liens evitement

Réduire le texte Agrandir le texte Imprimer la page

The ’gabarres’

Cité épiscopale d’Albi

Societies of old were intimately linked to river life. The ’gabarres’ small wooden flat bottomed boats with small square sails played an important role in more than 2000 years of Albi’s economic development.

Rarely furnished with a deck, flat bottomed, with the prow and the stern raised and pointed like a weaver’s shuttle, the gabarres were 10 to 25 metres long, 2 to 5 metres wide and some had a draft of over a metre.

Made entirely of wood, except for the clench nails which seem to have been preferred to dowels, they were equipped with a very large stern rudder.

Equipped with rigging as sturdy as it was unsophisticated, by which the gabarre could be towed or, if the wind allowed, a sail could be used. The anchor was replaced by a rope attached to a pierced stone.

On board, the gabarres were equipped with little more than oars, barge poles, ropes... a very summary equipment demonstrating that these were not floating houses.

Only the Captain lived aboard the gabarre, with his equipment, between voyages he lived a sedentary life. Three to eight sailors constituted the crew for a voyage downstream.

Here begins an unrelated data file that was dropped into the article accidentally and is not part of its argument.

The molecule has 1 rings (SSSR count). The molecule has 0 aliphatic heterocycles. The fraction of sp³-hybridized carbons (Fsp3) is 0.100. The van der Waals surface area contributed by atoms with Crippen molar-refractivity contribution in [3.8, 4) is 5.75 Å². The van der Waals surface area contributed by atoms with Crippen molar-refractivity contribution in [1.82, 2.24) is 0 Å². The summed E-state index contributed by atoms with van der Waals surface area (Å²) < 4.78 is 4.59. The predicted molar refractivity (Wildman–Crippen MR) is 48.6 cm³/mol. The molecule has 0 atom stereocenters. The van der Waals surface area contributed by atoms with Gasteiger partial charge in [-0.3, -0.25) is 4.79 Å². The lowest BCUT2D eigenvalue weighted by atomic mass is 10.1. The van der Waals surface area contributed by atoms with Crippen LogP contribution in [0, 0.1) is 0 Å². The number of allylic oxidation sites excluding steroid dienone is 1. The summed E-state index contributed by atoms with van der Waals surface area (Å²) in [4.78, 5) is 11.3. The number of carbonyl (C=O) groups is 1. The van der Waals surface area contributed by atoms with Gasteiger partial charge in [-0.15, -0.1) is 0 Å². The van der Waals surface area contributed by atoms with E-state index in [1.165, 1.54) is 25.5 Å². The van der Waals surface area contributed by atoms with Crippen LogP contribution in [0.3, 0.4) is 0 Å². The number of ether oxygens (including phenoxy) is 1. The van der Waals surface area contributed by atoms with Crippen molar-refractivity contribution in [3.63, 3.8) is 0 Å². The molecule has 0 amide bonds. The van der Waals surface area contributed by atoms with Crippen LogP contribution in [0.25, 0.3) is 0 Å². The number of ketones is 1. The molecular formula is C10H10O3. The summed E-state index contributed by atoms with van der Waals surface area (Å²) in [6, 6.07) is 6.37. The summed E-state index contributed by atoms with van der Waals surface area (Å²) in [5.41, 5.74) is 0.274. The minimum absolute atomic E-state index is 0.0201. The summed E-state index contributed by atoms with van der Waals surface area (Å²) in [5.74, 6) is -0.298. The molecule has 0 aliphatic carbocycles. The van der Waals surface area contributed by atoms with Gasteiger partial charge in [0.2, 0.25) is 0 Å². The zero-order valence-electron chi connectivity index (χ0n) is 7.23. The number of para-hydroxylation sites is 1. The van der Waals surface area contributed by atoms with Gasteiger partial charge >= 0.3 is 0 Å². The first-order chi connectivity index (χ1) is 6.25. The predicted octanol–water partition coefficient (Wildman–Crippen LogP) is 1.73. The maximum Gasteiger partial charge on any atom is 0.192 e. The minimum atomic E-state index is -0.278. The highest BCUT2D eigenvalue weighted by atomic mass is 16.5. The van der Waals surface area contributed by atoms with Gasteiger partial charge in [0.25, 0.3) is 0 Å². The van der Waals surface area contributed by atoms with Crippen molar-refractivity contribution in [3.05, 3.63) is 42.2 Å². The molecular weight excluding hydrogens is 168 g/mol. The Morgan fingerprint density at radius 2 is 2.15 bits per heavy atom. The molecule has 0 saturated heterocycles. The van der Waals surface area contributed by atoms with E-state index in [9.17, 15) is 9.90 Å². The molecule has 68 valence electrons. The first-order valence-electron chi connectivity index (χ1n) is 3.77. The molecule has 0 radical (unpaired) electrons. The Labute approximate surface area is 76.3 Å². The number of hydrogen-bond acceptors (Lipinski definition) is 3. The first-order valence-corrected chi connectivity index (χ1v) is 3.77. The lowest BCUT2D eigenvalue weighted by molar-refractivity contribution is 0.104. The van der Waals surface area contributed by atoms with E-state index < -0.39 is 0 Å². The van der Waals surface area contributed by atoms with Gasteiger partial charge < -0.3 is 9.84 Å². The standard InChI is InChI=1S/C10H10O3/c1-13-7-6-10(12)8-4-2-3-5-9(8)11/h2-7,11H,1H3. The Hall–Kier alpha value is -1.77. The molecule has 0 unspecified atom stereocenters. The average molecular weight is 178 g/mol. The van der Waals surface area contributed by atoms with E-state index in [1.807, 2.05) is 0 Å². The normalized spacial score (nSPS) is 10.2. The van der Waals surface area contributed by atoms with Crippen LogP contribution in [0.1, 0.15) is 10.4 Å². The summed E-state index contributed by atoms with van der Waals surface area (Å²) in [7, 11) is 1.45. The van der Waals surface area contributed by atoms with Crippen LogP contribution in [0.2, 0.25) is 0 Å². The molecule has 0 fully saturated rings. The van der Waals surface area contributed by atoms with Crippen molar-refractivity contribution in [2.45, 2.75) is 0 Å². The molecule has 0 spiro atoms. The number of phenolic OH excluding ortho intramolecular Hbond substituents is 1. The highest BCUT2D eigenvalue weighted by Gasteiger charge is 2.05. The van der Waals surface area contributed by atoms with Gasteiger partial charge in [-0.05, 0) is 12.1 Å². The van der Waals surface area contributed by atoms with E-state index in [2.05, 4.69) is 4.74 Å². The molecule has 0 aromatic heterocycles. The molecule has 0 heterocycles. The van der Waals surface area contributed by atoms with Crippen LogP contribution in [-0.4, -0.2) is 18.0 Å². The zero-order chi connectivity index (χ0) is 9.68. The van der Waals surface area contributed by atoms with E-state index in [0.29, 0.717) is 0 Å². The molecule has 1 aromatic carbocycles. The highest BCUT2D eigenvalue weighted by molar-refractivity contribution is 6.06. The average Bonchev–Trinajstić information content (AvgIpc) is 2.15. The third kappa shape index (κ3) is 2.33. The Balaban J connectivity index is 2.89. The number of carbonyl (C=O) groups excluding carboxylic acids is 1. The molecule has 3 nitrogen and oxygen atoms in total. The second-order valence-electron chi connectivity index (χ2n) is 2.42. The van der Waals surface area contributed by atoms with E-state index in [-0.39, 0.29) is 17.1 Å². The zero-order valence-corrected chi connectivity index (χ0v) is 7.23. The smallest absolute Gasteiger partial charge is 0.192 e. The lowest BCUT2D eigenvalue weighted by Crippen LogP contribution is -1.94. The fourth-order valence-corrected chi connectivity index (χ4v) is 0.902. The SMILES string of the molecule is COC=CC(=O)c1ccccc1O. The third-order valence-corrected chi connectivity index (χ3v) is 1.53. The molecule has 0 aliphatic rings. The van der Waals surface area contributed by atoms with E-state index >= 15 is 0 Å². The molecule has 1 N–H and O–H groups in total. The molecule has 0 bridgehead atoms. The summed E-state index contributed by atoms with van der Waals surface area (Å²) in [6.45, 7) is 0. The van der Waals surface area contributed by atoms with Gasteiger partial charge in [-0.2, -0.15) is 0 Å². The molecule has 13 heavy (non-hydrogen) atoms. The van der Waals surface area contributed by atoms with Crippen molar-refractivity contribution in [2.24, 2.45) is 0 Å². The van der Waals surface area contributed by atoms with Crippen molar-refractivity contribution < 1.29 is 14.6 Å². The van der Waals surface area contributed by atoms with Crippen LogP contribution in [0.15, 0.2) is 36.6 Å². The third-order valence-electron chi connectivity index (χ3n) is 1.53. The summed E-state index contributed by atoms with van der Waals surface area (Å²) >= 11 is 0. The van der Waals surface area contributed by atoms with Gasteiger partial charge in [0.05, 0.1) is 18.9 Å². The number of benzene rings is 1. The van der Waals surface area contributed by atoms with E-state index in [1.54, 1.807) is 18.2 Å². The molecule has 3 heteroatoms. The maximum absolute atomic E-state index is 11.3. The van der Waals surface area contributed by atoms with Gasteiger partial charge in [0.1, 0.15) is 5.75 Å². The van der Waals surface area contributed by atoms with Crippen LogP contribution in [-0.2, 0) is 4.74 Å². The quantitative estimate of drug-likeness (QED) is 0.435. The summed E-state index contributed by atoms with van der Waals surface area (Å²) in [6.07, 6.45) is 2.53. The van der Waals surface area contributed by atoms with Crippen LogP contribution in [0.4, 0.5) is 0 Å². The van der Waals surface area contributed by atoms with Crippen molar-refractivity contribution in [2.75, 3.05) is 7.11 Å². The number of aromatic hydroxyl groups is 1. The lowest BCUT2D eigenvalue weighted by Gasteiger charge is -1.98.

For an upstream voyage more like eight or ten sailors were necessary, depending of the size of the load.

Their feet in the water or the mud, on tow paths made unstable by flooding, men often replaced the cows or horses which could not be used when the river banks were too narrow.

The height and steepness of the banks meant towing the gabarres could be a dangerous, and even fatal, exercise, the sailors often slipped on the clayey mud, became entangled in the tow rope and were drowned or broke bones on the rocks.

Comparable to the work of a galley slave, ill paid, a gabarre’s crew could expect to have their legs crushed by badly loaded wine barrels, their shoulders lacerated by the tow rope, and to freeze in the icy water in winter. These were amongst France’s poorest workers.

Menu | Top